Every summer my mother took us children to Ballycastle, on the seashore, eighteen miles to the northeast. There, on the bay across from Fairhead, we used to take lodgings and stay for a week or so, that the children might have the benefit of the sea air. There we went bathing, and were allowed to play along the shore. I can remember, on one of these sojourns by the sea, when I was about five years old, becoming desperately attached to a young woman called Phoebe, a sister of our landlady. But after we went away I never thought of her again.
My first trip to Ballymena excited me very much. All the way there I kept feeling afraid that the city would not come up to my expectations, and I was so impatient that I thought every village along the road must surely be Ballymena. When we at last reached the place, everything delighted me—the clean streets, the neat brass signs outside the doors, the smell of soft-coal smoke,—it was the first time I had ever smelled that odor so suggestive of the city,—and most of all the gas street lamps, which were lit before we started for home. Those street lights seemed to suggest London, where I had always meant to go. I had thought about America, too, and that I would sometime go there in a ship. My notion of a ship was unconventional; I always imagined ships as being round, like a wash-bowl, with a mast in the center, from which ropes were stretched to the rim, and on this rim the passengers sat.
When I was seven years old my father went to Belfast to work at his trade in Wolff & Harland's shipyards. He had been away from us only a few weeks when my youngest brother, Robert, a year and a half old, died of diphtheria. After his death my father came home to see us, and stayed with us for a while. Then he went over to Greenock, in Scotland, to work on a man-of-war that was being built there, doing some of the finer carpenter work in the finishing of the cabins. I remember how sorry we were to see him go, and how we watched him from the house, as he went down our hill, across the road, and then disappeared over the next hill.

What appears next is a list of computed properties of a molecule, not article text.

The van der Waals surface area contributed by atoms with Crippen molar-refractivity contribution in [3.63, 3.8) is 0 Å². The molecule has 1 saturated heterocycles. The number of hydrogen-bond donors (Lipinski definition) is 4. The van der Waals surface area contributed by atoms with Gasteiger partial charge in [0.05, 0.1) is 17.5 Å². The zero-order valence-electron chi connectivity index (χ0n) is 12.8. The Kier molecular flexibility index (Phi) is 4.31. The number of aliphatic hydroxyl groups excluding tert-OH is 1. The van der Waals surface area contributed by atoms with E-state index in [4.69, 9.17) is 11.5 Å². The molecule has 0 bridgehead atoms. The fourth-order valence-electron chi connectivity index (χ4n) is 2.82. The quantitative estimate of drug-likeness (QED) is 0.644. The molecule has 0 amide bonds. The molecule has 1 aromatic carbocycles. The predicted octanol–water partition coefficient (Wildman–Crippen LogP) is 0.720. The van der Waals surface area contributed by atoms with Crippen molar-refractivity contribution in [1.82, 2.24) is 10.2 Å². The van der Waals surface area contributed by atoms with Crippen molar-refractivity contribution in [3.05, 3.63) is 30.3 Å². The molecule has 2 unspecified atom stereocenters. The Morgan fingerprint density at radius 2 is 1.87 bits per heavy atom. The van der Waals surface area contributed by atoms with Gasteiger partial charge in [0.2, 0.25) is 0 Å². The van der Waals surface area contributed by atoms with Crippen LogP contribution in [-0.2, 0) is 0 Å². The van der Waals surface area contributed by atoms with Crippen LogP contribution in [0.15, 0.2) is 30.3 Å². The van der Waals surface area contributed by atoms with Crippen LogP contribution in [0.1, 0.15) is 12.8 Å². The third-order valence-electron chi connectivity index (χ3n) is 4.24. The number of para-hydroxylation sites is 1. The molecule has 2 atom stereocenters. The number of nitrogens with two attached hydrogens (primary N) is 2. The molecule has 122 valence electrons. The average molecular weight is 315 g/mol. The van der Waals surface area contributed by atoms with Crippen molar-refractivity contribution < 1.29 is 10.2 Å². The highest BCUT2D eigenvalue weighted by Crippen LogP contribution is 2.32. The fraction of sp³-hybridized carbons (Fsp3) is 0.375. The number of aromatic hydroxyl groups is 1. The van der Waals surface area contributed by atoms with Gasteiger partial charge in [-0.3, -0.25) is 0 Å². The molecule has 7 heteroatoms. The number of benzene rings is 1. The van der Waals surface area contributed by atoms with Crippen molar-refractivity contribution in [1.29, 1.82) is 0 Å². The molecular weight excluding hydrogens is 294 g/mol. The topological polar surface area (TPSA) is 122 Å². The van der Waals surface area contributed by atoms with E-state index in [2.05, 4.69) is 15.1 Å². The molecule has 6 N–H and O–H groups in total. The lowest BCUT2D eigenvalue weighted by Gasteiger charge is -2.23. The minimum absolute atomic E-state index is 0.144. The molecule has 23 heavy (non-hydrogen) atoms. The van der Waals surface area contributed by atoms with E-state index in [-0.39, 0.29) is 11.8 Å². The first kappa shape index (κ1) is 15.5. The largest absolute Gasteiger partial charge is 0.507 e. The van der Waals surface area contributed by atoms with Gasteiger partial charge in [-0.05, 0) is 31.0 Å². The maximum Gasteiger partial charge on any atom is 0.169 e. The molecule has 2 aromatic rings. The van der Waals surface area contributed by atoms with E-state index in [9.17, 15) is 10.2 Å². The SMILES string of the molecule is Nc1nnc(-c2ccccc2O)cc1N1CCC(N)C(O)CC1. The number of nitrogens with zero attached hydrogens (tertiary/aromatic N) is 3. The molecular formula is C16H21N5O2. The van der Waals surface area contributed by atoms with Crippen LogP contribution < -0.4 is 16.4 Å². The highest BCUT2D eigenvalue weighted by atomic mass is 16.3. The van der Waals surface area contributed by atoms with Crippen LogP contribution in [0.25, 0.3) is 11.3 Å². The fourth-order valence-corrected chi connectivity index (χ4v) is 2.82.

UP to this time, however, I have had very few gloomy recollections. I was always delighted at the good fortune of being alive at all, of living in such a beautiful country and such a beautiful house, of being able to go to school and of having such fine playfellows. I have spoken of the long rainy winters, but when I think suddenly View Image of Page 42 of Ireland I think of blue skies, light, fleecy clouds, and glowing sun. I know there was a great deal of raw weather, but it is the memory of the pleasant weather that seems to have stayed with me. I have often noticed that after a sea voyage or a sojourn in foreign countries, people remember the fine days, but the bad weather they soon forget.
All the turns of the season were delightful to me. In winter, when we used to come home from school through the twilight, I got great pleasure out of the early nightfall and the fact that it was dark by half-past four. That seemed to end the responsibilities of the day most agreeably, and to give one such a long evening. In summer I always found something exciting in being able to read out-of-doors up until ten o'clock at night, and in the fact that there were then only three or four hours of darkness out of the twenty-four.
I was very conscious, too, of the kindness of older people. I used to wonder about it, and to think how remarkable it was that they should make allowances for all my peculiar shortcomings, and that they always treated me so nicely. This feeling that the world all about me was friendly to me was very distinct, and it counted for a great deal in my life. I suppose I was an optimistic child, for I was always confident that delightful things were going to happen, and I never believed that unpleasant ones would, or even thought that they might. On my way home from school I was always imagining that when I got home I would find a splendid surprise of some kind, that something wonderfully nice had happened to the house or to my mother, or was waiting for me. One of my favorite anticipations was that when I got home and ran into the house, I would find a beautiful lady sitting there—quite a story-book sort of person, a lady of quality, radiantly lovely and magnificently dressed. But I was never downhearted when these things did not come true.